The show doesn’t really exist on my sites I use for this “other ratings” section. But on imdb.com it has a score of 7,8/10.

Season 1 of “Transformers Prime” surprised the hell out of me, it’s one of the best action cartoons I’ve seen in recent years. It has a really good plot, really good characters, great performances, really good music, and great directing/animation. Time for my final score. *Ahem*. My final score for season 1 of “Transformers Prime” is a 9,62/10. So it does get the “SEAL OF APPROVAL!”.

My review of “Transformers Prime” season 1 is now completed.

Roll out…

Series Review: Second Chance (2016)

Do you ever think about what happens after we die? I mean, sure, our bodies stop functioning and there’s just a lifeless husk. But if you allow yourself to add the idea of a soul to the human equation, it becomes way more intriguing. Does it stay in the same space, experiencing everlasting darkness, or will it move on to a new host? I’m just intrigued by this kind of stuff.

Ladies and gentlemen… “Second Chance”.

When ex-sheriff Jimmy Pritchard (Philip Baker Hall) gets killed when trying to stop a break-in, he is brought back from death by twins Mary (Dilshad Vadsaria) and Otto (Adhir Kalyan), this time as a much younger and more powerful man (Rob Kazinsky). And Pritchard uses this second chance to try to reconnect with his son (Tim DeKay) and help him solve crimes. That’s right, they have a clever setup for a sci-fi/drama, and they force in a procedural element. And the case each week isn’t even sci-fi related (bar like one), but instead tends to be more regular affairs. And while it could get away with this with clever writing, á la “Lucifer”, it doesn’t really have that going for it. I wouldn’t call the story of this show bad. The individual cases are fine distractions, and the few times they introduce a more overarching plot to it all it is pretty fun. And the occasional bit of family drama works pretty well too. So overall… this stuff is okay.

The characters in this have good setups, and are on occasion pretty interesting. In our leading role we have Rob Kazinsky as the recently resurrected Jimmy Pritchard. A rough-around-the-edges ex-sheriff with a rocky past, trying to do good in his newly given second chance, even if it isn’t always easy. And that makes him a fun character to watch, with Kazisnky bringing a rugged charisma that makes him even more fun to watch. Dilshad Vadsaria and Adhir Kalyan as the two twins have an interesting dynamic since they’re such opposites in various regards, and I thought they both were good in their roles. Tim DeKay as the disgruntled son is a bit of fun, and makes for some good scenes between him and Kazinsky. And I can’t complain about the occasional bits we get with Philip Baker Hall, because he’s just great. Really, it’s a mostly solid cast.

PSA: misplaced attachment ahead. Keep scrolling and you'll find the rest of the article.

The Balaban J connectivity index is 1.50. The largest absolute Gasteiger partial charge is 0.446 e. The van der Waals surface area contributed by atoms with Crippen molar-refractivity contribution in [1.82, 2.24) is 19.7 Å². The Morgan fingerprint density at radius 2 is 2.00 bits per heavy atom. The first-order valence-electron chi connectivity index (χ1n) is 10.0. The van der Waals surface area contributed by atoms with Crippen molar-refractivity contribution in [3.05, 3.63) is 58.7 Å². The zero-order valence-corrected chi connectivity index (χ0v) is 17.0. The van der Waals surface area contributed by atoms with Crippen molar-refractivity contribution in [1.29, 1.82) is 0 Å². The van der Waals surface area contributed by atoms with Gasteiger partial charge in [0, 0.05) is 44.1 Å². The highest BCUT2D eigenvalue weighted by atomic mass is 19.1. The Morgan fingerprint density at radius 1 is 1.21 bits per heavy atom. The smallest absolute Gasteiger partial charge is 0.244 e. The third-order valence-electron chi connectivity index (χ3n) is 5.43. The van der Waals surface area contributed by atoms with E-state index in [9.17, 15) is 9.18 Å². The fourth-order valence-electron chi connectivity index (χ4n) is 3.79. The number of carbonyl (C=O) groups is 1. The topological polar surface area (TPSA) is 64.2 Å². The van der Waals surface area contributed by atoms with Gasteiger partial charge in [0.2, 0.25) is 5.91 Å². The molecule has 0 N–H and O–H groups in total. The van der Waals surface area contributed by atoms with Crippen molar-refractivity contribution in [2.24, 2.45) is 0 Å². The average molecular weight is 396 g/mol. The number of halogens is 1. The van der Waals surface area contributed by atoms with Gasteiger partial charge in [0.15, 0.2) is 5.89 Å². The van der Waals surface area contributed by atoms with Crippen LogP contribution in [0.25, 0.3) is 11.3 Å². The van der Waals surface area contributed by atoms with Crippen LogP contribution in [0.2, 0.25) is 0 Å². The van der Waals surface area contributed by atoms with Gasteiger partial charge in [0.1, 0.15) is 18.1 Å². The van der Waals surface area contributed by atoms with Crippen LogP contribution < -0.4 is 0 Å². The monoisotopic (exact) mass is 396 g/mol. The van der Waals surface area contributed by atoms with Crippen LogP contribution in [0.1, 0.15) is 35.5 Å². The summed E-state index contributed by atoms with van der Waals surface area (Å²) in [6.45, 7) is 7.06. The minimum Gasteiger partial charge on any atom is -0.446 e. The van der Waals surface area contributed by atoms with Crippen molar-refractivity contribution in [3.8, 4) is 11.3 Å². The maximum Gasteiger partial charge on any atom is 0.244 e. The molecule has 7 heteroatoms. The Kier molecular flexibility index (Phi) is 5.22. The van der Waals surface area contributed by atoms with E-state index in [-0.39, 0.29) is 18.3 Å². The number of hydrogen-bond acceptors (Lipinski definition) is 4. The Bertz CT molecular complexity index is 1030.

The score for “Second Chance” was composed by John Paesano, and this is the weakest work I’ve ever heard from him. Now, that’s not saying Paesano’s a bad composer, because he’s fantastic. It’s just that his score here is so bland and unmemorable that if I tried remembering and humming it right now, a singularity of blandness would erupt in my room, causing everything in here to turn grey and brown. Again, Peasano is great, but I get the feeling he wasn’t allowed to flex his composing muscles here.

The show was created for the FOX network by Rand Ravich, with writing by him and other cool people, and direction by various people. And the craft here is fine. Most of the time it’s standard single cam setups, with little thought to much else. On occasion we get a decent shot, and sometimes we get some decently enjoyable action. But the overall craft here doesn’t go much further beyond pretty good, probably because of the limitations of the procedural format.

This show has gotten some mixed reception. On Rotten Tomatoes it has a 30% positive rating. On Metacritic it has a score of 47/100. And on imdb.com it has a score of 7,5/10.

While it doesn’t do much to stand out from the pack, “Second Chance” is still a decent Sunday afternoon distraction. It has an okay plot, good characters, really good performances, mediocre music, and decent writing/directing. Time for my final score. *Ahem*. My final score for “Second Chance” is a 6,57/10. So while heavily flawed, it can still be worth a watch.